15. What does a qualified intermediary do during an exchange?

The intermediary typically serves many functions during an exchange.

If the exchanger actually or “constructively” receives any or all of the proceeds of the sale of the relinquished property, the exchange will not be valid. (This rule would not apply to a percentage exchange, where the exchanger may receive the percentage of the sale proceeds that result from the percentage of the sale not included in the exchange.) In order to insulate the sale of the relinquished property, all funds are held in a restricted account.

To qualify for tax deferment under I.R.C. Section 1031, exchanges must be pursuant to a written exchange agreement. Some intermediaries provide this documentation, precluding the exchanger’s needs to engage separate legal counsel to prepare the exchange agreement. Significant additional costs are incurred if the exchanger must engage counsel to draft such documentation, A Troika provides the exchange agreement and all other required exchange documents at no additional cost.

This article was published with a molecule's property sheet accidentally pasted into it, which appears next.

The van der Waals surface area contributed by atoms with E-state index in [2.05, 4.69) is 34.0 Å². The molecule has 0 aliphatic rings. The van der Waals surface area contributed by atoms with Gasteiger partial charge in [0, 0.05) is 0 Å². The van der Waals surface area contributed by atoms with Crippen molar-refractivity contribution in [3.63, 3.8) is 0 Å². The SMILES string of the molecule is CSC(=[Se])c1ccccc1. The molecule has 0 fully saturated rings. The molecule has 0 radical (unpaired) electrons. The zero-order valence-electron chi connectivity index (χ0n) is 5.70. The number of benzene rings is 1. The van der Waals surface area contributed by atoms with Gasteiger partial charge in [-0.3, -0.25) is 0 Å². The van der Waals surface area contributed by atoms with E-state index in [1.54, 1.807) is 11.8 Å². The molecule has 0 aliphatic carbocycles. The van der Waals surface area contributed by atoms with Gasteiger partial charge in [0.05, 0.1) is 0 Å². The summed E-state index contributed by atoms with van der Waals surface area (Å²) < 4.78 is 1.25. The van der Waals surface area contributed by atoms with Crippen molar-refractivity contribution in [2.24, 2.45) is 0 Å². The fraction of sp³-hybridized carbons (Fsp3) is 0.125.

Tax deferred exchanges must, in essence, constitute a reciprocal exchange of properties between two parties, notwithstanding the fact that there are almost always three, four or occasionally more than four parties participating in an exchange. An important role of the intermediary is to become the exchanger’s other party to the exchange. Technically, the exchanger is trading property with the intermediary; this explains why the relinquished property is conveyed to the intermediary first, and then to the ultimate buyer. Likewise, the replacement property is transferred first to the intermediary and then to the exchanger. Exchange transactions are often extremely complex. A good intermediary helps explain, confirm and manage all aspects of the transaction, facilitating document signatures, escrow closing and the timely cooperation and performance of the parties to the exchange.

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